War by Other Means: Building Complete and Balanced Capabilities for Counterinsurgency

By David C. Gompert; John Gordon IV | Go to book overview

CHAPTER TWELVE
Investment Priorities

The Need to Invest

Much has been made of U.S. mistakes in Iraq and Afghanistan: dangers not foreseen, preparations not made, opportunities missed, bad decisions made, international support not sought, and so on. Yet, it would be wrong to think that the United States would have readily succeeded were it not for its mistakes. The United States does not have enough of the right capabilities to contain, weaken, and ultimately overcome complex dynamic (Type III) insurgencies of the kind in Iraq and Afghanistan—the kind the United States is likely to face in the future, whether or not it succeeds in these two conflicts.

A root cause of this deficit has been a failure of investment. Military capabilities are a case in point. The first sentence of the 2006 DoD Quadrennial Defense Review Report (QDR) reads: “The United States is a nation engaged in what will be a long war.”1 Yet the current DoD “program of record,” based on that QDR, leaves the United States with incomplete and imbalanced capabilities with which to prosecute this “long war.” Major threats, crises, or wars usually precipitate changes in national defense capabilities—e.g., the airplane, the tank, radar, atomic weapons. Not this one. Except for a small increase in the proportion of the DoD budget for special operations forces (from roughly 1 percent to 2 percent), there has been no substantial change in military investment priorities since 9/11. Moreover, despite the knowledge that civil capabilities are as important to COIN as military capabilities,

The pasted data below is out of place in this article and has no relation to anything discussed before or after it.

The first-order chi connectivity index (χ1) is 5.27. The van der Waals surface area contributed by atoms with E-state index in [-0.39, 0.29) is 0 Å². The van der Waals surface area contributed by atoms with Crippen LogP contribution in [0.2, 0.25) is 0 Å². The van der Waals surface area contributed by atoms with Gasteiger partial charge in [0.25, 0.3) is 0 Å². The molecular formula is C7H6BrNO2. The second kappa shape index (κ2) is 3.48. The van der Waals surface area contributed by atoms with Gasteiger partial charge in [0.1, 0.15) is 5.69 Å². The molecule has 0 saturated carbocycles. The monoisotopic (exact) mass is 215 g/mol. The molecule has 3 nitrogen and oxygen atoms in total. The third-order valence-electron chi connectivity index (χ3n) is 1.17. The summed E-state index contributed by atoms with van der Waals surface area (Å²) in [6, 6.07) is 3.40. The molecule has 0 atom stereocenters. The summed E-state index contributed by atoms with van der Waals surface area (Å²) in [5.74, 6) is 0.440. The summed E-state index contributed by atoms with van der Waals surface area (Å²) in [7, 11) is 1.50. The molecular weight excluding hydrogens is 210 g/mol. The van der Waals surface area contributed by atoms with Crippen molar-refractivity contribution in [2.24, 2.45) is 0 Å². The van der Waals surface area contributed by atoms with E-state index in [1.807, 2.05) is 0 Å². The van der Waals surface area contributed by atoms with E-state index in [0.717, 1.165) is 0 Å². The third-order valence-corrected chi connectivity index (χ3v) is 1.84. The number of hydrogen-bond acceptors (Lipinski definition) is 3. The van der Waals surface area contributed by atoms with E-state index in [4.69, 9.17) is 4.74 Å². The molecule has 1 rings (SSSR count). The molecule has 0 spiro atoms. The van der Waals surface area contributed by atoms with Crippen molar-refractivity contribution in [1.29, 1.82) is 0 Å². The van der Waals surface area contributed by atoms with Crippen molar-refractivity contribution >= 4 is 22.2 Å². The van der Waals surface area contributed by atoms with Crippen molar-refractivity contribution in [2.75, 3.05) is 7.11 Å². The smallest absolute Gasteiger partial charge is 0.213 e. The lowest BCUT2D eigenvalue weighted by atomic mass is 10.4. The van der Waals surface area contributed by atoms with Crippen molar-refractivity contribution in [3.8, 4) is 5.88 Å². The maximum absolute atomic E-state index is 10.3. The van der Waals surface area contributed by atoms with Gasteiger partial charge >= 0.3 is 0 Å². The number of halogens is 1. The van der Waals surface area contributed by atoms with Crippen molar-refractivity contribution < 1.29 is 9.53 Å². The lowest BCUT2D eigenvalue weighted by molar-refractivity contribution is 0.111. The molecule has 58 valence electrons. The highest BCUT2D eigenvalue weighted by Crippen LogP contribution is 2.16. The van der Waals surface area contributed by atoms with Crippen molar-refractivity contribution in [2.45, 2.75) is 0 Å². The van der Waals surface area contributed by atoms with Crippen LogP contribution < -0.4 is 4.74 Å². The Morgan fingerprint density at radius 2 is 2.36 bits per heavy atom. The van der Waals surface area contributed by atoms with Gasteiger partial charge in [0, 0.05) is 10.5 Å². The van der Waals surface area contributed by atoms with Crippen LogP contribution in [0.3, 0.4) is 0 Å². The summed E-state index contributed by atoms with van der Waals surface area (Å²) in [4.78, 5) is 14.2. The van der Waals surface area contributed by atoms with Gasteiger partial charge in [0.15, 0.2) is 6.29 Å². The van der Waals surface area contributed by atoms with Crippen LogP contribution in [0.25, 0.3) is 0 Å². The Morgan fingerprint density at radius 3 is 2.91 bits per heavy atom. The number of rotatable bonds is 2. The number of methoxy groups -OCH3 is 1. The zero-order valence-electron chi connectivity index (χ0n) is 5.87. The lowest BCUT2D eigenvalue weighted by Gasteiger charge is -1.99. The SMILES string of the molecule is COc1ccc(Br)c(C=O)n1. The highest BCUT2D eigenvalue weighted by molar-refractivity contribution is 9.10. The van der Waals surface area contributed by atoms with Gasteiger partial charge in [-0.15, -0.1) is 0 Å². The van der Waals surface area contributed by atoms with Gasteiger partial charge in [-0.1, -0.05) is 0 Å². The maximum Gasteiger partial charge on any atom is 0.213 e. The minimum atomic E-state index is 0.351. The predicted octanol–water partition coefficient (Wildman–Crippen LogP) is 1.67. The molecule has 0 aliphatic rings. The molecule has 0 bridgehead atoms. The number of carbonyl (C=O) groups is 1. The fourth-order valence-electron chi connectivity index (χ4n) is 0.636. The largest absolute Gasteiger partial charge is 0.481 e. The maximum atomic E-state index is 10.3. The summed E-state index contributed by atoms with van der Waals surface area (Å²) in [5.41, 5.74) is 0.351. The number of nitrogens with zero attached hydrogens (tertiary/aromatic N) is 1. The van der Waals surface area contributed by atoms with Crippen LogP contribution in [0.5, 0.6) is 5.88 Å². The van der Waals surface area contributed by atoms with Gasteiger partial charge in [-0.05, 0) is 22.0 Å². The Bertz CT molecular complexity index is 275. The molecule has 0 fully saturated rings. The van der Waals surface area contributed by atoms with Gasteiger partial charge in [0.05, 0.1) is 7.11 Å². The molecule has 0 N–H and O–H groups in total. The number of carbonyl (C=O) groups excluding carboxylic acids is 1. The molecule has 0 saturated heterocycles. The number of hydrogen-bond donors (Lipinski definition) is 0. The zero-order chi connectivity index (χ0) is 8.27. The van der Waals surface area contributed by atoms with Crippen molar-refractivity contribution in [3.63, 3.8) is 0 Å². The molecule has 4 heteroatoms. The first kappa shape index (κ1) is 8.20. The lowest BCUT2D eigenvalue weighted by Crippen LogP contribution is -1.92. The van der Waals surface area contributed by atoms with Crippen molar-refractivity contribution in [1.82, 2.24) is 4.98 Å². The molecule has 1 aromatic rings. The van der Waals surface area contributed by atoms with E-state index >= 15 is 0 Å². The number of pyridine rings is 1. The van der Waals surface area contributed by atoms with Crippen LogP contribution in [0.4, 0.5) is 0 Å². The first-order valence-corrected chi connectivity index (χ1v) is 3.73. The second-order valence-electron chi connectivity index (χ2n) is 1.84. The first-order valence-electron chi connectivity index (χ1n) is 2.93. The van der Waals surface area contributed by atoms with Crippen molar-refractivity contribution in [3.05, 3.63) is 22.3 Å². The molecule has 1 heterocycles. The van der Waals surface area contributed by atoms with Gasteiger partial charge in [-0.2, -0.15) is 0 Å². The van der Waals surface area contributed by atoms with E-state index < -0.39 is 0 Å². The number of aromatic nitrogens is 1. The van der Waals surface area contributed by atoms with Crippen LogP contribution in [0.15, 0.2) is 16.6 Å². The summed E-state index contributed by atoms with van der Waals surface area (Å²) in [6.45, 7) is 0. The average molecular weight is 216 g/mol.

U.S. Department of Defense, Quadrennial Defense Review Report 2006, p. v.

-279-

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